The Pastor Who Became the Grinch

Christmas is a time of celebration. It is a time set aside each December to celebrate the birth of Christ. Christmas is supposed to be a joyous occasion, filled with showing good will to one’s neighbor. However, such was not the case in a mall in Amarillo, Texas. Pastor Dave Grisham, originally from Panama City, Florida, took it upon himself to tell a group of kids, standing in line to see Santa Claus in an Amarillo, Texas mall, that Santa Claus does not exist. He was noted as saying, as quoted by the Drudge Report, “Parents, y’all need to stop lying to your children and telling them that Santa Claus is real, when in fact, he’s not.” Grisham went on to say, “When you substitute the lies of Santa Claus in heart of your child for the truth of Jesus Christ, you are bearing false witness against God.” Eventually, Grisham was silenced by a group of fathers who told him that he needed to stop and leave. Being in Texas, Grisham is lucky that is all he got from the angry dads.

Grisham at an Amarillo, Texas mall before his obnoxious stunt.

Grisham is known for his confrontational tactics with his style of evangelism. He operates a ministry called Last Frontier Ministries. In Grisham’s eyes, he thought he was doing something right. I am sure that in his mind, he thought, “Hey, I’m telling these kids about Jesus. What could be wrong with that?” However, Grisham did far more harm than good. Not only did he make national headlines (perhaps the intention of his tirade), he portrayed Christians as a bunch of nagging, obnoxious, party poopers, who cannot allow children enjoy some innocent fun. In essence, Grisham turned the Nativity (the reason for the Christmas season) into the proverbial Grinch.

Some readers will say, “Yeah, but he did tell the children about Jesus. That can’t be bad, can it?” Others will argue, “Christmas has become too commercialized. Isn’t that what Grisham confronted?” Point taken. However, it must be noted that it is not only important what is said, it is equally important how something is presented. Tactless, confrontational evangelism defeats the purpose it sets out to accomplish.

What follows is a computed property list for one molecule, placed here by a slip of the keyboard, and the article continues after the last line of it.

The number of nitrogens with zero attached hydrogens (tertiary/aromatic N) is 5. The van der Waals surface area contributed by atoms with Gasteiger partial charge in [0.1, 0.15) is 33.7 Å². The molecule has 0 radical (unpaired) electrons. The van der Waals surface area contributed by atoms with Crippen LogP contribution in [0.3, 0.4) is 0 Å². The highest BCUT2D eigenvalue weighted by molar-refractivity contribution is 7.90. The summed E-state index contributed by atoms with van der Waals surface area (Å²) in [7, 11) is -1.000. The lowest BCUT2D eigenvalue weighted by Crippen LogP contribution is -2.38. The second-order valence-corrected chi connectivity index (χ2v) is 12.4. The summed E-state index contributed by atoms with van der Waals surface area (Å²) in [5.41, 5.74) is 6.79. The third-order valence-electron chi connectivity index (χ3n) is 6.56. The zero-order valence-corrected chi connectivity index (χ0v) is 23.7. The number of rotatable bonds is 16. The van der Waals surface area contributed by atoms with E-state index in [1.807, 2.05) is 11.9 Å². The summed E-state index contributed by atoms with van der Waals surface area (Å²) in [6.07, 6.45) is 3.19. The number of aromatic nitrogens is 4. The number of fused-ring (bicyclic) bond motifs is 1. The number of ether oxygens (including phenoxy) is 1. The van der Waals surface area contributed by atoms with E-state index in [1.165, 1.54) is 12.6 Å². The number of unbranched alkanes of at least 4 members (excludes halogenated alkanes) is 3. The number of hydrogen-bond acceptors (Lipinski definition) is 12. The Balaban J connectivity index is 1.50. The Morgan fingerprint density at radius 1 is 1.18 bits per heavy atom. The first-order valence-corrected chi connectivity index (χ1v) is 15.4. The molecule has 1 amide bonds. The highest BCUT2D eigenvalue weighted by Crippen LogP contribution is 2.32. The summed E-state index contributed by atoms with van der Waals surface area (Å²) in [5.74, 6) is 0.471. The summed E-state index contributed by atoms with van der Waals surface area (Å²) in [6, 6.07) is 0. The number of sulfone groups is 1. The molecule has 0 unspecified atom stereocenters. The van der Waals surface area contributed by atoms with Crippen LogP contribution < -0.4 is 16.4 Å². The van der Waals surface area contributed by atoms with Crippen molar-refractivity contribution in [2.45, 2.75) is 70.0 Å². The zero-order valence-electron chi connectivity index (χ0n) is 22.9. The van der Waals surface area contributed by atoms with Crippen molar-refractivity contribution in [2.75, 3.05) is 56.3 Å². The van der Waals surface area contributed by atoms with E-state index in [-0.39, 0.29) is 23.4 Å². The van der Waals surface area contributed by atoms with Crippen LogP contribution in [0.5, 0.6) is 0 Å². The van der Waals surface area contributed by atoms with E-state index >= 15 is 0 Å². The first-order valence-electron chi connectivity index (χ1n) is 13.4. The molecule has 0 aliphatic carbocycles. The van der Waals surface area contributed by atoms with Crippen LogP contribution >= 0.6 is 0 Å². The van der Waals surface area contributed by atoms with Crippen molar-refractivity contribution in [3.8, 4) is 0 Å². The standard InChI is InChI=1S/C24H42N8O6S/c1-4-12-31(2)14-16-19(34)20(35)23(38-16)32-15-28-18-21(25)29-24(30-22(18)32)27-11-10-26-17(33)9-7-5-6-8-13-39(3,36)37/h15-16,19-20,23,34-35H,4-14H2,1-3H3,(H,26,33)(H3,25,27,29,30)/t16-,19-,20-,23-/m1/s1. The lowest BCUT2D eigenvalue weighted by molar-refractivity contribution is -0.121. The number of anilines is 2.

Aristotle noted that there are three important tasks in communication: logos (the logic behind what is presented), ethos (the ethical and authoritative nature of the speaker), and pathos (the emotional appeal meant to persuade the audience). Grisham arguably teetered around the logos aspect of his presentation. Yet, he completely missed the ethos and pathos aspects. That is why both the Christian and secular communities are frustrated with Grisham.

Simon Peter notes in 1 Peter 3:15, a text that notes the importance of apologetics, that one should “in your hearts honor Christ the Lord as holy, always being prepared to make a defense to anyone who asks you for a reason for the hope that is in you; yet do it with gentleness and respect” (1 Peter 3:15, ESV, emphasis mine). Gentleness and respect! Grisham failed to display gentleness and respect, especially to the little children.

Remember, we can be right about an issue and wrong in our presentation. When that occurs, we are not persuasive. Rather, we become obnoxious. That is what happened with Grisham. May we (and he) learn from his mistakes. Jesus is the focus of our Christmas celebration. Celebrate Him! But don’t turn Him into the Grinch. To our friends in Amarillo, Texas, on behalf of the majority of the Christian community, you have our apologies. Amarillo, have a wonderful Christmas!

Click here to see the video, courtesy of the Drudge Report.

(c) December 14, 2016. Brian Chilton.


Football Fights and the Fall